The Young Fabians Economy and Finance Network give their monthly report on the state of the British economy, amid rolling strike action and continued inflation.
In what may be seen as the sequel to the Winter of Discontent, a tidal wave of industrial action, primarily from nurses, ambulance staff, and rail workers, has grabbed the headlines over the last couple of months.
It appears that the inflationary pressures currently bombarding the economy have resulted in real and widespread frustration. According to the latest figures released from the ONS, from August to October 2022, growth in employee earnings (presented as average weekly earnings (AWE)) fell in real terms (adjusted for inflation) by 2.7%. It’s abundantly clear that across the country, pay isn’t keeping in line with inflation.
Perhaps most telling of all, when trying to understand the deep seated frustration from workers across the public sector, is that further ONS statistics show that private sector workers experienced a 6.9% increase in pay during the same period (Aug to Oct 22), three times the rate of 2.7% seen among public sector workers. Hunt and Sunak clearly don’t understand the underlying causes of inflation, and their fears of a wage-price spiral (where wages and prices increase in a mutually reinforcing cycle) seem to be misguided, given that the reality is that real wage growth remains destructively negative. During this inflationary crisis, labour market structures have resulted in workers not being provided with enough bargaining power for fair pay, resulting in the inability of many to maintain their standard of living. Little wonder then, that with workers worrying whether they can heat their homes, or feed their kids, many are left with no choice but to strike.
There is a sign for optimism however, with the most recent figures released by the ONS showing that Consumer Price Inflation (calculated by measuring the rate of change in the cost of goods and services consumed by households), has decreased from 11.1% in October to 10.7% in November. This is in line with the widespread consensus from both economists and the Bank of England alike, that due to a combination of monetary tightening (increasing interest rates and selling of government bonds), falling oil prices, and solutions to the temporary supply shocks after the pandemic, inflation is due to sharply drop from 2023 onwards, with the Bank of England estimating that by Q1 2024, inflation will reach its target of 2%.
The Bank of England's Monetary Policy Committee (MPC), which sets monetary policy to meet the 2% inflation target and sustain growth and employment, voted by a majority to increase the Bank Rate by 0.5 percentage points to 3.5% at their most recent meeting on 14 December 2022. This will most certainly have a recessionary effect, because it makes borrowing money more expensive, which can lead to a decrease in consumer and business spending. The economy had already fallen into a recession in Q3 2022, with GDP contraction of 0.2%, according to figures released by the CBI. They also estimate that the economy is set to shrink by -0.4% in 2023, with GDP only returning to its pre-covid level in Q2 2024. The government urgently needs to find solutions to address our falling productivity, which remains low,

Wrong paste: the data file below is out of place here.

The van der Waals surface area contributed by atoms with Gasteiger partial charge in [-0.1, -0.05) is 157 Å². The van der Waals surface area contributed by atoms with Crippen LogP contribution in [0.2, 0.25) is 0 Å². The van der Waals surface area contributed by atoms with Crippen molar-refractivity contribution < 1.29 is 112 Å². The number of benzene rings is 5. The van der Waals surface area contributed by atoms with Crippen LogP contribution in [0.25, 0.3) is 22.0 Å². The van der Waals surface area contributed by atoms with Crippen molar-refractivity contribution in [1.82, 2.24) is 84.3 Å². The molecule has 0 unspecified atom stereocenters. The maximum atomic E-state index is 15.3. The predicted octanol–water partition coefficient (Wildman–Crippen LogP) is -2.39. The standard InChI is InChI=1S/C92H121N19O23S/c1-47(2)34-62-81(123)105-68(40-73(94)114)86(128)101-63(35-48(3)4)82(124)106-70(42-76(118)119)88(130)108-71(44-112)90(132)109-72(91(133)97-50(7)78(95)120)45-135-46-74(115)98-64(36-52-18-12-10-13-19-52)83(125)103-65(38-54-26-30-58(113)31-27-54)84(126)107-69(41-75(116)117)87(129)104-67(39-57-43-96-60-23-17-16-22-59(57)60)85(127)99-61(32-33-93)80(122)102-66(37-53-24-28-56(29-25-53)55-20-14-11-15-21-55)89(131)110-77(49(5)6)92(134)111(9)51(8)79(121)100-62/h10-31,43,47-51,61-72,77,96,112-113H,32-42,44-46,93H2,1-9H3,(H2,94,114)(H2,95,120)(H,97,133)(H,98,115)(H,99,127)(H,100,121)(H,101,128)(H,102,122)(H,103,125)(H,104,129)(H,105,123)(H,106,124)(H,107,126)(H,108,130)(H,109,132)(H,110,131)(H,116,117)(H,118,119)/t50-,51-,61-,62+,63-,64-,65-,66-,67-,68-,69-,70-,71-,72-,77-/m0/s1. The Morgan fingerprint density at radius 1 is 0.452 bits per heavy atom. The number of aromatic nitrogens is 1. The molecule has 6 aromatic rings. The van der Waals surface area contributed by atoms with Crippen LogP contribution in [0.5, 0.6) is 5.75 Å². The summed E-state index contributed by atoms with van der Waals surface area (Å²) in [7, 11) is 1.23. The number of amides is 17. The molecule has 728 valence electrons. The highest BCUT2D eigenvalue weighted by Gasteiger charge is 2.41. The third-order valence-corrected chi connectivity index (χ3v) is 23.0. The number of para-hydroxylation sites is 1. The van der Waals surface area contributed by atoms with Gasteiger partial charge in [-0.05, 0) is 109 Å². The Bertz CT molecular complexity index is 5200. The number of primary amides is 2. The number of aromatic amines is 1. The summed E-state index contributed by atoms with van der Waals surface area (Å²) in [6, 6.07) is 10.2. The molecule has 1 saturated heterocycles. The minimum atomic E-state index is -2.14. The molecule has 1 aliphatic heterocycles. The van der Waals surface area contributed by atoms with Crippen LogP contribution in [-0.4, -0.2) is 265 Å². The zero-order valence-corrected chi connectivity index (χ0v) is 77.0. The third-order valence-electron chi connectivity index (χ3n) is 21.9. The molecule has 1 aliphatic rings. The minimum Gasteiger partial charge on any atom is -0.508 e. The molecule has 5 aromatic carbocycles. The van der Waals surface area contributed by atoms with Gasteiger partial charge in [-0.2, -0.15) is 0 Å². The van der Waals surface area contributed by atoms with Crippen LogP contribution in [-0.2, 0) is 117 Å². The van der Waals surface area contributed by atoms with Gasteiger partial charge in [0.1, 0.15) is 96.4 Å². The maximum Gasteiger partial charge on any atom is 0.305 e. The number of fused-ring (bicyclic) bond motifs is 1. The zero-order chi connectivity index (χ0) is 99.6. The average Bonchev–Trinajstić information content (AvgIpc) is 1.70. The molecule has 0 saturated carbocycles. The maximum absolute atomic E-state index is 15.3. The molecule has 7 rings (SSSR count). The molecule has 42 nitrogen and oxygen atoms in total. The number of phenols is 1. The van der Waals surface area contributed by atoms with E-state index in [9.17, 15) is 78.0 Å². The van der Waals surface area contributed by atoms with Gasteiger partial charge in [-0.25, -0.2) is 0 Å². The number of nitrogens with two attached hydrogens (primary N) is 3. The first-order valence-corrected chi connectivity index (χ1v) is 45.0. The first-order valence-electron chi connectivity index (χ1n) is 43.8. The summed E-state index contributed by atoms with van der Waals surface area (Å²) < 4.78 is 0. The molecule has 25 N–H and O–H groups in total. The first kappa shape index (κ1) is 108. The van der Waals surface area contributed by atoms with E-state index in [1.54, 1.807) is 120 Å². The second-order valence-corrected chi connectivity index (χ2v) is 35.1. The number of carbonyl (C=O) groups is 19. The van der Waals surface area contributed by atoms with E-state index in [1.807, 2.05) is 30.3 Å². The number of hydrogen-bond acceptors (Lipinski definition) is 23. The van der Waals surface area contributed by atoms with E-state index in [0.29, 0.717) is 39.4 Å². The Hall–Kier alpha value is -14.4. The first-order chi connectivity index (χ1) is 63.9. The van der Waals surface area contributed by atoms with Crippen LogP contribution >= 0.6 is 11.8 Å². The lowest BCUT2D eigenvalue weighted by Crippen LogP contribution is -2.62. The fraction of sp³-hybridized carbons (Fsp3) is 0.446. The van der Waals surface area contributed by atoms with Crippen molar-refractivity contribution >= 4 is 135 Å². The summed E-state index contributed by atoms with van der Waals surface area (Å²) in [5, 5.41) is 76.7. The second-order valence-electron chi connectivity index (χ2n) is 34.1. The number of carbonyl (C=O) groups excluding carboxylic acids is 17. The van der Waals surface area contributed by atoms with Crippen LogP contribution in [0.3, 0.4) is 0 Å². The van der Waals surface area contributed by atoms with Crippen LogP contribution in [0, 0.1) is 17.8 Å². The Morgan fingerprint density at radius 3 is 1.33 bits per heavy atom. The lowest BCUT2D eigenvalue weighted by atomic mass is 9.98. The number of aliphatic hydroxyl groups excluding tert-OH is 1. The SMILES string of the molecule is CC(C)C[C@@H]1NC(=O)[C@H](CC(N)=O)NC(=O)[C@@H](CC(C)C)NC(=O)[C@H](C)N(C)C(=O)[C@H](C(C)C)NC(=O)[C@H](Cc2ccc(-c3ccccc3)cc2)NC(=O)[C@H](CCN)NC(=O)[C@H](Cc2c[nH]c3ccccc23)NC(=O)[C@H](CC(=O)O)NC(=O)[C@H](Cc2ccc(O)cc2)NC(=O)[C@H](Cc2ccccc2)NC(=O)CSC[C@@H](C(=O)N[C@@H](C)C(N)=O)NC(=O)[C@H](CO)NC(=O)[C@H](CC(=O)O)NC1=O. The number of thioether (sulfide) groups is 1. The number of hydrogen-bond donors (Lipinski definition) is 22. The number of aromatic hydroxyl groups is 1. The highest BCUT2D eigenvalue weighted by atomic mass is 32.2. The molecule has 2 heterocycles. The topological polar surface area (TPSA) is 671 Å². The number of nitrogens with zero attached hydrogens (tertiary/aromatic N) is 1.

measuring 2% below its pre-pandemic level, if we are to combat the recession without adding upward pressure to inflation.
According to the Bank of England (BoE), about four million UK households will face higher mortgage payments this year, with no doubt that further planned hikes to the BoE base rates - markets predict a 4.6% bank rate by July - will compound the rise in mortgage repayments. As much as Hunt may have calmed the markets in his Autumn Statement, the ghosts of the mortgage turmoil as a result of the mini-budget still remain. As is the nature of markets, rates are sticky down and slippery up.
The UK's labour market remains tight (where vacant jobs are abundant and available workers are scarce), although indications of a decline in labour demand have emerged. A decline in economic activity is likely to affect the labour market, leading to a moderate increase in unemployment. Projections indicate that the unemployment rate will reach a peak of 5% during Q4 2023 or Q1 2024, up from its current level of 3.6%, before falling to 4.5%. Despite the modest increase in unemployment, it is still possible for the labour market to remain relatively tight.
This month’s economic update suggests that tough times lie ahead, and the current stagflationary crisis this country faces will disproportionately hit the pockets of working people the hardest. The tightening of monetary policy imposed by the Bank of England will contribute a fair bit towards quickly shrinking inflation, even if they may have been slightly slow to respond, and so a lot of economic focus towards the end of this year will focus on combating the recession.
This post was authored by Connor Escudero, on behalf of the Young Fabians Economy and Finance Network.
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